Clean lines vs messy lines in sketching


Whimbrel Test Sketches

Whimbrel Test Sketches

As I might have mentioned before, I’ve worked as a producer on several different animated shows and on a video game. Honestly, it wasn’t creating schedules that I enjoyed, it was watching the artists quickly sketch out amazing work with apparent ease that only comes with an insane amount of experience. When I was a PA at Nickelodeon, I got to see all the storyboard animators draw out the scenes of the show in little miniature sketches. The coolest part was watching them create these really raw, sketchy versions of the characters that would be later animated. They had to convey to animators overseas in India what was happening in each scene without using words because you never knew if they could read English or not.

As a result, the sketches were full of life and motion. I watched various other artists create sketches of props and beautiful paintings of scenes, but it was always the character sketches that got me. These artists breathed life into these characters, giving them emotion and personality.

This is the type of art that I’ve always preferred. I’m drawn to work that has life to it.

I think it takes a true artist to create this. You can be technically great at creating a still life or a landscape but if there is no emotion coming through then to me it’s just a painting… not a piece of art. I want to be an artist, not a technician.

I think this is why I’ve always struggled with my art. My brain is a designer: identifying problems and coming up with creative solutions. I love being a designer, it’s a challenge to analyze a situation and then activate your right brain to develop creative answers. I don’t have to work at being a designer, it’s something that I just am. I have to work to be an artist.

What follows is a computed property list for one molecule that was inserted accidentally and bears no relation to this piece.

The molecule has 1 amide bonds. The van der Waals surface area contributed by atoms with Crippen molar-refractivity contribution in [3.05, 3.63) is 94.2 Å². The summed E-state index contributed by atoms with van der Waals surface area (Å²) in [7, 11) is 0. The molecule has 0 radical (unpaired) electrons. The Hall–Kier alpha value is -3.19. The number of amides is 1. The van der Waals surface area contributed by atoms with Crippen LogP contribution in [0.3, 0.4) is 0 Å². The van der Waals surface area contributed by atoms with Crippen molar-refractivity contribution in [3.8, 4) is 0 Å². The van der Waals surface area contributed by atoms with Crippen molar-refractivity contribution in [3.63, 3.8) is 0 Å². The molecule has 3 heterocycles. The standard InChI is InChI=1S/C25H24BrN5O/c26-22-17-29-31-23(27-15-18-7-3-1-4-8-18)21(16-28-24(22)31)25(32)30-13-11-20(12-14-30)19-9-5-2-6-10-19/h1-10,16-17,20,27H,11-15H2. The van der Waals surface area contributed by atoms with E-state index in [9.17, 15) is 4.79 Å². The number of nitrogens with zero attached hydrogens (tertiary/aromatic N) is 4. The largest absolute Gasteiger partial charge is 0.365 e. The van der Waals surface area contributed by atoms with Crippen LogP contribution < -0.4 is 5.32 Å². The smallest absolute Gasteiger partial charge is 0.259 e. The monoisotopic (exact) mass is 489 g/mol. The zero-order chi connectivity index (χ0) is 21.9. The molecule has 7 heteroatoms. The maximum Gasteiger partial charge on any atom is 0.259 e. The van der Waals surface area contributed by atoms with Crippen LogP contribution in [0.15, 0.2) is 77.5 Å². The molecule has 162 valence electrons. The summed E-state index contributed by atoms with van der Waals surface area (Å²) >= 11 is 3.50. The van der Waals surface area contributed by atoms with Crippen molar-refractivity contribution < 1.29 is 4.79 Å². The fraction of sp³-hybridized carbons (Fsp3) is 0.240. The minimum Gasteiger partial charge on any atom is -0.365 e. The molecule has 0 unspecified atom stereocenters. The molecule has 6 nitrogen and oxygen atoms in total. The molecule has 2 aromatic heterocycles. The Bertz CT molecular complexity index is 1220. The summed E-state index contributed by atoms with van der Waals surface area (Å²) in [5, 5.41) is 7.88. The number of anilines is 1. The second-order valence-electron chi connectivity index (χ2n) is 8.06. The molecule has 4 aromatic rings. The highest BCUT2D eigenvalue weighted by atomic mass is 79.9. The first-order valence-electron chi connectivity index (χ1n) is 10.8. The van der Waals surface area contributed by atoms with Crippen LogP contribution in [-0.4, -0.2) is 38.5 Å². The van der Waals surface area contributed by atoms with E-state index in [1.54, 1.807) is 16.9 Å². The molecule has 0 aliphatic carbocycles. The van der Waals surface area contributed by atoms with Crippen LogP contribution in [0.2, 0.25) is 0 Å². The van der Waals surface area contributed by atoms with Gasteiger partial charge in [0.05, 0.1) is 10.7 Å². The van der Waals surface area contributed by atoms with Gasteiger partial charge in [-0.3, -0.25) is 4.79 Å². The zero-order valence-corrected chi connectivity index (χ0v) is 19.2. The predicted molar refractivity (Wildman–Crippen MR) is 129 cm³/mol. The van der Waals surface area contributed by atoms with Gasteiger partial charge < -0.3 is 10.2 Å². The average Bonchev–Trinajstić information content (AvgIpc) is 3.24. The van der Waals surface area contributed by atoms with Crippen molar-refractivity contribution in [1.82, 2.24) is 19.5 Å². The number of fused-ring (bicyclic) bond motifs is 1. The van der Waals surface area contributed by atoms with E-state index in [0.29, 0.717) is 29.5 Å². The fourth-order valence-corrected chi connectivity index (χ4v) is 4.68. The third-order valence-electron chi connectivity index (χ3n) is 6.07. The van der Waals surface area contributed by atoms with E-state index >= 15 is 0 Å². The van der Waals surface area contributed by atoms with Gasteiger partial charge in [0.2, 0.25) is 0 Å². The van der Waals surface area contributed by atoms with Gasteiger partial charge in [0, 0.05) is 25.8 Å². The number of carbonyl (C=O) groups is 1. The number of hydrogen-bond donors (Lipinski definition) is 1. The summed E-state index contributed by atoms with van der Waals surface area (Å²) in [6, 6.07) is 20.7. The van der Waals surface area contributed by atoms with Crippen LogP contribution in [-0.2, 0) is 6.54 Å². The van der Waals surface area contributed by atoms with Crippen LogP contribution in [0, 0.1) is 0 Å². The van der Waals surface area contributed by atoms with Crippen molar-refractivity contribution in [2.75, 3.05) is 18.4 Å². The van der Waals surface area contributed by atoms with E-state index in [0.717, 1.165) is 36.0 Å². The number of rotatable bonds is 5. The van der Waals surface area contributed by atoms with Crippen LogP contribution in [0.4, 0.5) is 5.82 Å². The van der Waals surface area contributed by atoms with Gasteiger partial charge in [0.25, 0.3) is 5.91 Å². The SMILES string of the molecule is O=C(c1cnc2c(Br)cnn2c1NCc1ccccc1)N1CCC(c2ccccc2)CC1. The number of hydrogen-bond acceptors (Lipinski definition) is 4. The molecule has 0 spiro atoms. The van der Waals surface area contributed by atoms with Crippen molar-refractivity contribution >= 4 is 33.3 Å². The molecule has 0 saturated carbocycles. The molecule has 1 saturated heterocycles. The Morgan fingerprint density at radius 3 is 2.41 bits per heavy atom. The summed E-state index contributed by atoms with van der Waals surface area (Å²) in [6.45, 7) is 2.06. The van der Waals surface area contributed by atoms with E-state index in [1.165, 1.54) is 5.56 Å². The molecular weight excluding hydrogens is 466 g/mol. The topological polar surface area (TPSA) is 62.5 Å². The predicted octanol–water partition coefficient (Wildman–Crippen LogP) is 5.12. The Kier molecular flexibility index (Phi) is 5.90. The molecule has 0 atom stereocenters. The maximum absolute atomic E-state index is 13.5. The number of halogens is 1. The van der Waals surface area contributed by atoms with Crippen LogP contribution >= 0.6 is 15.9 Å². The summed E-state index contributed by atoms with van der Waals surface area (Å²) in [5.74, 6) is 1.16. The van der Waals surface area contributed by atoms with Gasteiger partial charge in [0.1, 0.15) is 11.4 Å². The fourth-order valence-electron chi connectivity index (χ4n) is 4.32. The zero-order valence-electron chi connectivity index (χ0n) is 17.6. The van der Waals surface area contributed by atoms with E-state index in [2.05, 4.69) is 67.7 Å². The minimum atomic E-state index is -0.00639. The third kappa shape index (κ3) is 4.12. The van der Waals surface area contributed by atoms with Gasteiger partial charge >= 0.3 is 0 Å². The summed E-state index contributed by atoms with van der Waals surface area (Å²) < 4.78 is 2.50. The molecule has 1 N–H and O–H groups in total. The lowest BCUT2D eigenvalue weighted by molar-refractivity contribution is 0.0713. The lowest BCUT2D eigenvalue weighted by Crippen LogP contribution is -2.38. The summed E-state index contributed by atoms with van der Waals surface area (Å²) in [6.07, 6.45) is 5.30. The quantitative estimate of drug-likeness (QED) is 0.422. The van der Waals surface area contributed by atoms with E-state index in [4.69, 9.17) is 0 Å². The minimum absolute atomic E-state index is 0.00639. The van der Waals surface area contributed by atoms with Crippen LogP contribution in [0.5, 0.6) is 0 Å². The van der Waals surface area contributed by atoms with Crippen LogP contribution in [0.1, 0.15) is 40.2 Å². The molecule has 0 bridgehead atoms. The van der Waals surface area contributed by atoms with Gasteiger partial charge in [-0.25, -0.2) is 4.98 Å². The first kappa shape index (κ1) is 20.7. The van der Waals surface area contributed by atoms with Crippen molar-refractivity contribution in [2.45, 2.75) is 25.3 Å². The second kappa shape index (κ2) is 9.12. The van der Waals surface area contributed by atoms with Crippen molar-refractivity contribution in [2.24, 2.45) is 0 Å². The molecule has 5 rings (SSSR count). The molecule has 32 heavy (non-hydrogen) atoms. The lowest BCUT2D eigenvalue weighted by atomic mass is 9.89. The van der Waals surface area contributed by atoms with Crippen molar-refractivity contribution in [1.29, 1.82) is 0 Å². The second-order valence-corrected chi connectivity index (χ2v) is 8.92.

All of this is a lead up to the inner struggle I’m having with mu bird sketches. My favorite part of birding is watching the birds behavior. Seeing how each species is different and how each individual bird is different within it’s own species. Some birds hop. Some are graceful. Some are powerful. Each is unique and I think sketching is a medium that allows for the personality to shine through. Painting and illustration has a tendency to make the bird more stiff and scientific. The personality starts to slip away.

This is what I’m currently struggling with. I’ve been creating my sketches first in pencil, then inking it with Micron pens, erasing the pencil lines, then coloring in with watercolor pencil. Each time I erase the pencil lines, I’m always slightly disappointed in what’s left. It doesn’t seem as vibrant as before. The bird becomes more physically and emotionally flat.

I’m unsure of why this is happening. I think the sketch lines feel more free than the inking lines do because the movement disappears. So, I’ve done some test sketches of Whimbrels that I found online. The first half were in pencil then inked. The others were sketched completely in pen, eliminating the pencil step. Some of them I added shading to with the pen to see how that changes the overall feel once they are colored in.

I feel torn. I think the all pen sketches seem more lively, but the pencil sketches end up being more colorful because there is less space taken up with black ink. Close up and in person, I prefer the pen sketches, but the pencil sketches look better smaller and online.

Whimbrel Test Sketch

Sketched first in pencil and then inked with Micron pens. I then erased the pencil lines before coloring with watercolor pencils.

So, I’m still unsure of what I think. I’ll try flipping back and forth to see what I end up deciding. It will probably be the pen sketches but once I try my hand at more detailed ‘illustrations’ versus ‘sketches’ I might switch back to the pencil lines first.

I got to thinking about this after watching this video of the author/artist of David Allen Sibley (creator of the Sibley Bird Guides). I enjoy his illustrations in my bird guide, but I love this quick sketch he does in the video SO much more. He really captures the playfulness of a warbler. I hope you enjoy watching it as much as I did.


Have something to add? Say it below.

Fill in your details below or click an icon to log in: Logo

You are commenting using your account. Log Out /  Change )

Twitter picture

You are commenting using your Twitter account. Log Out /  Change )

Facebook photo

You are commenting using your Facebook account. Log Out /  Change )

Connecting to %s